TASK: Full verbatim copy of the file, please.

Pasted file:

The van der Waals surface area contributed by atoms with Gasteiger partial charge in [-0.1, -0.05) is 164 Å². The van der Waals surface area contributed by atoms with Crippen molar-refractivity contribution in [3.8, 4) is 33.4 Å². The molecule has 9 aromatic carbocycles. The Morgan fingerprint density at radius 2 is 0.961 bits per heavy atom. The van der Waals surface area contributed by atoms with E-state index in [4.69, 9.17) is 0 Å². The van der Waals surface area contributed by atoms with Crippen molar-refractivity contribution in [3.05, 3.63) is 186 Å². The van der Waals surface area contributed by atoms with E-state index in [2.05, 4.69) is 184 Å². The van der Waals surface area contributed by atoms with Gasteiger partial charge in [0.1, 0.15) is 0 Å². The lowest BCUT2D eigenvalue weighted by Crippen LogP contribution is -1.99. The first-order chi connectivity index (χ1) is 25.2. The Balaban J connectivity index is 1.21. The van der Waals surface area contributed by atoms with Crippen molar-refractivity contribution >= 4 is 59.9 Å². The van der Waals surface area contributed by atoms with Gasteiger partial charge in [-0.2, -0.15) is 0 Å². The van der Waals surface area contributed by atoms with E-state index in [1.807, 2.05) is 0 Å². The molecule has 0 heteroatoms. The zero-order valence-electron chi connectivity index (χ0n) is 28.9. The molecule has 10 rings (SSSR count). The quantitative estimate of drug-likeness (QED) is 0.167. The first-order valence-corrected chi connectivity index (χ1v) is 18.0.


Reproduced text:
The van der Waals surface area contributed by atoms with Gasteiger partial charge in [-0.1, -0.05) is 164 Å². The van der Waals surface area contributed by atoms with Crippen molar-refractivity contribution in [3.8, 4) is 33.4 Å². The molecule has 9 aromatic carbocycles. The Morgan fingerprint density at radius 2 is 0.961 bits per heavy atom. The van der Waals surface area contributed by atoms with E-state index in [4.69, 9.17) is 0 Å². The van der Waals surface area contributed by atoms with Crippen molar-refractivity contribution in [3.05, 3.63) is 186 Å². The van der Waals surface area contributed by atoms with E-state index in [2.05, 4.69) is 184 Å². The van der Waals surface area contributed by atoms with Gasteiger partial charge in [0.1, 0.15) is 0 Å². The lowest BCUT2D eigenvalue weighted by Crippen LogP contribution is -1.99. The first-order chi connectivity index (χ1) is 25.2. The Balaban J connectivity index is 1.21. The van der Waals surface area contributed by atoms with Crippen molar-refractivity contribution >= 4 is 59.9 Å². The van der Waals surface area contributed by atoms with Gasteiger partial charge in [-0.2, -0.15) is 0 Å². The van der Waals surface area contributed by atoms with E-state index in [1.807, 2.05) is 0 Å². The molecule has 0 heteroatoms. The zero-order valence-electron chi connectivity index (χ0n) is 28.9. The molecule has 10 rings (SSSR count). The quantitative estimate of drug-likeness (QED) is 0.167. The first-order valence-corrected chi connectivity index (χ1v) is 18.0.